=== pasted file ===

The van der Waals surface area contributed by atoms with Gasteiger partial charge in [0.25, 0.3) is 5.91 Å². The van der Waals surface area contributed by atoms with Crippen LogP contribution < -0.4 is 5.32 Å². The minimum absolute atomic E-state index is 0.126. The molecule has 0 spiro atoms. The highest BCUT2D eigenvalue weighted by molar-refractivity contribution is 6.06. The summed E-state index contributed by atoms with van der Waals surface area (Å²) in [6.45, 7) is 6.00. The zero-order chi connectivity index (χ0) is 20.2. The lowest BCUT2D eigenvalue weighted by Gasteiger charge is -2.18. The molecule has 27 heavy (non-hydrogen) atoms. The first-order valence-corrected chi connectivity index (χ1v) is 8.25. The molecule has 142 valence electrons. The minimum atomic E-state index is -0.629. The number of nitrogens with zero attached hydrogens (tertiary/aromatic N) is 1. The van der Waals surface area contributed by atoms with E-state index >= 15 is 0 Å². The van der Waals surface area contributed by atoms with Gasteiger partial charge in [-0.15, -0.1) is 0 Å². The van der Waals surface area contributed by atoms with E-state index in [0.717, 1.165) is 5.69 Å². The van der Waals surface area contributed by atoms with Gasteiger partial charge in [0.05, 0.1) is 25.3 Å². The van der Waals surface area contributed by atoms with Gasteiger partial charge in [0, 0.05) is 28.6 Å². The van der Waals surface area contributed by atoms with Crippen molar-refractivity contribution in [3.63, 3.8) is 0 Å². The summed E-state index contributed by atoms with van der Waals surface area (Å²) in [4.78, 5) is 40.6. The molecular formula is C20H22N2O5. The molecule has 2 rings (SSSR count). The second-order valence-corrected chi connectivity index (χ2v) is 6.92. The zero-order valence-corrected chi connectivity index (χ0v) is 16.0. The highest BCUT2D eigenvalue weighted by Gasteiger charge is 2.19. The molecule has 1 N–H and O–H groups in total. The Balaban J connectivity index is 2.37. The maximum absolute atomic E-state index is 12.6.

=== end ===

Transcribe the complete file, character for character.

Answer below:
The van der Waals surface area contributed by atoms with Gasteiger partial charge in [0.25, 0.3) is 5.91 Å². The van der Waals surface area contributed by atoms with Crippen LogP contribution < -0.4 is 5.32 Å². The minimum absolute atomic E-state index is 0.126. The molecule has 0 spiro atoms. The highest BCUT2D eigenvalue weighted by molar-refractivity contribution is 6.06. The summed E-state index contributed by atoms with van der Waals surface area (Å²) in [6.45, 7) is 6.00. The zero-order chi connectivity index (χ0) is 20.2. The lowest BCUT2D eigenvalue weighted by Gasteiger charge is -2.18. The molecule has 27 heavy (non-hydrogen) atoms. The first-order valence-corrected chi connectivity index (χ1v) is 8.25. The molecule has 142 valence electrons. The minimum atomic E-state index is -0.629. The number of nitrogens with zero attached hydrogens (tertiary/aromatic N) is 1. The van der Waals surface area contributed by atoms with E-state index >= 15 is 0 Å². The van der Waals surface area contributed by atoms with Gasteiger partial charge in [-0.15, -0.1) is 0 Å². The van der Waals surface area contributed by atoms with E-state index in [0.717, 1.165) is 5.69 Å². The van der Waals surface area contributed by atoms with Gasteiger partial charge in [0.05, 0.1) is 25.3 Å². The van der Waals surface area contributed by atoms with Gasteiger partial charge in [0, 0.05) is 28.6 Å². The van der Waals surface area contributed by atoms with Crippen molar-refractivity contribution in [3.63, 3.8) is 0 Å². The summed E-state index contributed by atoms with van der Waals surface area (Å²) in [4.78, 5) is 40.6. The molecular formula is C20H22N2O5. The molecule has 2 rings (SSSR count). The second-order valence-corrected chi connectivity index (χ2v) is 6.92. The zero-order valence-corrected chi connectivity index (χ0v) is 16.0. The highest BCUT2D eigenvalue weighted by Gasteiger charge is 2.19. The molecule has 1 N–H and O–H groups in total. The Balaban J connectivity index is 2.37. The maximum absolute atomic E-state index is 12.6.